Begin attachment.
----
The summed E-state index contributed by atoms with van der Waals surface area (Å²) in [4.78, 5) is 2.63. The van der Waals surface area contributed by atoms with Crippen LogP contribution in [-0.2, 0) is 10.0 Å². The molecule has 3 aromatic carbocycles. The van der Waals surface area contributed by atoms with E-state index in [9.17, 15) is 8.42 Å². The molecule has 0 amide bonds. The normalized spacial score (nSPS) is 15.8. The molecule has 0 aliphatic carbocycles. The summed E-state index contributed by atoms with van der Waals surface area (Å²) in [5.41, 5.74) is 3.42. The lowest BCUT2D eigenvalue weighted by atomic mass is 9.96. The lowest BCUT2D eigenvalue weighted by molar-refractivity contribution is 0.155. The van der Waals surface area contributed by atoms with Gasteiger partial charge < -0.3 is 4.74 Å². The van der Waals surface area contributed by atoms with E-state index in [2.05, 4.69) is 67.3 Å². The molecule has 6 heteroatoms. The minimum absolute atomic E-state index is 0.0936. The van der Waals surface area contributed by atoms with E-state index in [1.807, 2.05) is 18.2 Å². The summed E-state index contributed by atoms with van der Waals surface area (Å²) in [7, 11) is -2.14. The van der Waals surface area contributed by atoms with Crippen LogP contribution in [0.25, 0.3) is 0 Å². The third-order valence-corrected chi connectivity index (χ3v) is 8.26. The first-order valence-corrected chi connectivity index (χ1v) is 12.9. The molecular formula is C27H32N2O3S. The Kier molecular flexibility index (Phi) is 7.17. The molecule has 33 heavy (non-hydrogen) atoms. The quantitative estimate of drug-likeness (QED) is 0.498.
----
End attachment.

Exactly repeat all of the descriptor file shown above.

The summed E-state index contributed by atoms with van der Waals surface area (Å²) in [4.78, 5) is 2.63. The van der Waals surface area contributed by atoms with Crippen LogP contribution in [-0.2, 0) is 10.0 Å². The molecule has 3 aromatic carbocycles. The van der Waals surface area contributed by atoms with E-state index in [9.17, 15) is 8.42 Å². The molecule has 0 amide bonds. The normalized spacial score (nSPS) is 15.8. The molecule has 0 aliphatic carbocycles. The summed E-state index contributed by atoms with van der Waals surface area (Å²) in [5.41, 5.74) is 3.42. The lowest BCUT2D eigenvalue weighted by atomic mass is 9.96. The lowest BCUT2D eigenvalue weighted by molar-refractivity contribution is 0.155. The van der Waals surface area contributed by atoms with Gasteiger partial charge < -0.3 is 4.74 Å². The van der Waals surface area contributed by atoms with E-state index in [2.05, 4.69) is 67.3 Å². The molecule has 6 heteroatoms. The minimum absolute atomic E-state index is 0.0936. The van der Waals surface area contributed by atoms with E-state index in [1.807, 2.05) is 18.2 Å². The summed E-state index contributed by atoms with van der Waals surface area (Å²) in [7, 11) is -2.14. The van der Waals surface area contributed by atoms with Crippen LogP contribution in [0.25, 0.3) is 0 Å². The third-order valence-corrected chi connectivity index (χ3v) is 8.26. The first-order valence-corrected chi connectivity index (χ1v) is 12.9. The molecular formula is C27H32N2O3S. The Kier molecular flexibility index (Phi) is 7.17. The molecule has 33 heavy (non-hydrogen) atoms. The quantitative estimate of drug-likeness (QED) is 0.498.